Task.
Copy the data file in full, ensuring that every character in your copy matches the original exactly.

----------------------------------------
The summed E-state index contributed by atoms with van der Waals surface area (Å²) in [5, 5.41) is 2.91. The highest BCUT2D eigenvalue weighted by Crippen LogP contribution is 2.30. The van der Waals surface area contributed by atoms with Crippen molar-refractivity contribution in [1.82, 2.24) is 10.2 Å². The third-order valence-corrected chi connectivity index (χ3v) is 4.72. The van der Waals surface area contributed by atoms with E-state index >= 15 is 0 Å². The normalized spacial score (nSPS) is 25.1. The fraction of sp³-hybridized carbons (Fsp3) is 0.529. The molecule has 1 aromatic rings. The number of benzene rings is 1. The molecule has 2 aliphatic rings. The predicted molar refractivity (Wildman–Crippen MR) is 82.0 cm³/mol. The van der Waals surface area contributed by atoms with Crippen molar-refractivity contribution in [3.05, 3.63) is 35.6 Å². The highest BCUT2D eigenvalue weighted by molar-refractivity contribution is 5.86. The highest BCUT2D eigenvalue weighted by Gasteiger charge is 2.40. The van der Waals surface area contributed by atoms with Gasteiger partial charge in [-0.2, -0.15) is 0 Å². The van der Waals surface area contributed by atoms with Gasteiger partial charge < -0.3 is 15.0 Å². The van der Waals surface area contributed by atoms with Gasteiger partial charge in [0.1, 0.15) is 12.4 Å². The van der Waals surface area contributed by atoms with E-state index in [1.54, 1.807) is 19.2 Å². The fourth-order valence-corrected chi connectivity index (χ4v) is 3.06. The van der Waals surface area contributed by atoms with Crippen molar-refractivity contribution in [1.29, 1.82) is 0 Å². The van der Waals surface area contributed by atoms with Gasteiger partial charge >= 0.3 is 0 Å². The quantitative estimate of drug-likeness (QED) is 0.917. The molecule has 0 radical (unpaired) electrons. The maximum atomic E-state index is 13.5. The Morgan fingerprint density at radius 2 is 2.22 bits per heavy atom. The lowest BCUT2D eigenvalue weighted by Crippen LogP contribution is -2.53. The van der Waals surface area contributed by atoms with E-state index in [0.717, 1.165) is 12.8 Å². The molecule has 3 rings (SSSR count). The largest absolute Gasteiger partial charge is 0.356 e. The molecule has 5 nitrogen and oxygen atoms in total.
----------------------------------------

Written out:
The summed E-state index contributed by atoms with van der Waals surface area (Å²) in [5, 5.41) is 2.91. The highest BCUT2D eigenvalue weighted by Crippen LogP contribution is 2.30. The van der Waals surface area contributed by atoms with Crippen molar-refractivity contribution in [1.82, 2.24) is 10.2 Å². The third-order valence-corrected chi connectivity index (χ3v) is 4.72. The van der Waals surface area contributed by atoms with E-state index >= 15 is 0 Å². The normalized spacial score (nSPS) is 25.1. The fraction of sp³-hybridized carbons (Fsp3) is 0.529. The molecule has 1 aromatic rings. The number of benzene rings is 1. The molecule has 2 aliphatic rings. The predicted molar refractivity (Wildman–Crippen MR) is 82.0 cm³/mol. The van der Waals surface area contributed by atoms with Crippen molar-refractivity contribution in [3.05, 3.63) is 35.6 Å². The highest BCUT2D eigenvalue weighted by molar-refractivity contribution is 5.86. The highest BCUT2D eigenvalue weighted by Gasteiger charge is 2.40. The van der Waals surface area contributed by atoms with Gasteiger partial charge in [-0.2, -0.15) is 0 Å². The van der Waals surface area contributed by atoms with Gasteiger partial charge < -0.3 is 15.0 Å². The van der Waals surface area contributed by atoms with Gasteiger partial charge in [0.1, 0.15) is 12.4 Å². The van der Waals surface area contributed by atoms with E-state index in [1.54, 1.807) is 19.2 Å². The fourth-order valence-corrected chi connectivity index (χ4v) is 3.06. The van der Waals surface area contributed by atoms with Crippen molar-refractivity contribution in [1.29, 1.82) is 0 Å². The van der Waals surface area contributed by atoms with Gasteiger partial charge >= 0.3 is 0 Å². The quantitative estimate of drug-likeness (QED) is 0.917. The molecule has 0 radical (unpaired) electrons. The maximum atomic E-state index is 13.5. The Morgan fingerprint density at radius 2 is 2.22 bits per heavy atom. The lowest BCUT2D eigenvalue weighted by Crippen LogP contribution is -2.53. The van der Waals surface area contributed by atoms with E-state index in [0.717, 1.165) is 12.8 Å². The molecule has 3 rings (SSSR count). The largest absolute Gasteiger partial charge is 0.356 e. The molecule has 5 nitrogen and oxygen atoms in total.